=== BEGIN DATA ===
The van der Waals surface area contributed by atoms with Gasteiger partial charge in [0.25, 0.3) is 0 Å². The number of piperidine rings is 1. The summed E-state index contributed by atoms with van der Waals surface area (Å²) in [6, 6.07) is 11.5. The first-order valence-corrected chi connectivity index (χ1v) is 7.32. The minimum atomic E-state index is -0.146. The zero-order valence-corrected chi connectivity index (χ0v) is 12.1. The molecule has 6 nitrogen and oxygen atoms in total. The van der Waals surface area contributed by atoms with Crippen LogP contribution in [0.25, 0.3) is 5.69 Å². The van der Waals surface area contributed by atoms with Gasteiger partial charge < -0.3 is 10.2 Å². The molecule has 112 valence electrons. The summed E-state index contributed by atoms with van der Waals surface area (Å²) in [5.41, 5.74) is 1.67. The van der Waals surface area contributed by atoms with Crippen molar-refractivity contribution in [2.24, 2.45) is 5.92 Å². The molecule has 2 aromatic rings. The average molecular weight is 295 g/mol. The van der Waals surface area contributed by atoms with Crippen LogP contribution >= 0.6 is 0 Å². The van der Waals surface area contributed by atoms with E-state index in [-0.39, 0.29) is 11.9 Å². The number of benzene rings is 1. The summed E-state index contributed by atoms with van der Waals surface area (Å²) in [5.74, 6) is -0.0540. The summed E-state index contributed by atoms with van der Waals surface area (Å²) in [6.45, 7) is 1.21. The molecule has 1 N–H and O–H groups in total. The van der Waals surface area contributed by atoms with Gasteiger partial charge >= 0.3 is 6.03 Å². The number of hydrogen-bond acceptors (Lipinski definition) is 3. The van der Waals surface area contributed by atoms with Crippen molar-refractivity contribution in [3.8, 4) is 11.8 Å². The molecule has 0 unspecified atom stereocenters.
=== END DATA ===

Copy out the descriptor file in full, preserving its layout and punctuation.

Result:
The van der Waals surface area contributed by atoms with Gasteiger partial charge in [0.25, 0.3) is 0 Å². The number of piperidine rings is 1. The summed E-state index contributed by atoms with van der Waals surface area (Å²) in [6, 6.07) is 11.5. The first-order valence-corrected chi connectivity index (χ1v) is 7.32. The minimum atomic E-state index is -0.146. The zero-order valence-corrected chi connectivity index (χ0v) is 12.1. The molecule has 6 nitrogen and oxygen atoms in total. The van der Waals surface area contributed by atoms with Crippen LogP contribution in [0.25, 0.3) is 5.69 Å². The van der Waals surface area contributed by atoms with Gasteiger partial charge < -0.3 is 10.2 Å². The molecule has 112 valence electrons. The summed E-state index contributed by atoms with van der Waals surface area (Å²) in [5.41, 5.74) is 1.67. The van der Waals surface area contributed by atoms with Crippen molar-refractivity contribution in [2.24, 2.45) is 5.92 Å². The molecule has 2 aromatic rings. The average molecular weight is 295 g/mol. The van der Waals surface area contributed by atoms with Crippen LogP contribution >= 0.6 is 0 Å². The van der Waals surface area contributed by atoms with E-state index in [-0.39, 0.29) is 11.9 Å². The number of benzene rings is 1. The summed E-state index contributed by atoms with van der Waals surface area (Å²) in [5.74, 6) is -0.0540. The summed E-state index contributed by atoms with van der Waals surface area (Å²) in [6.45, 7) is 1.21. The molecule has 1 N–H and O–H groups in total. The van der Waals surface area contributed by atoms with Gasteiger partial charge >= 0.3 is 6.03 Å². The number of hydrogen-bond acceptors (Lipinski definition) is 3. The van der Waals surface area contributed by atoms with Crippen molar-refractivity contribution in [3.8, 4) is 11.8 Å². The molecule has 0 unspecified atom stereocenters.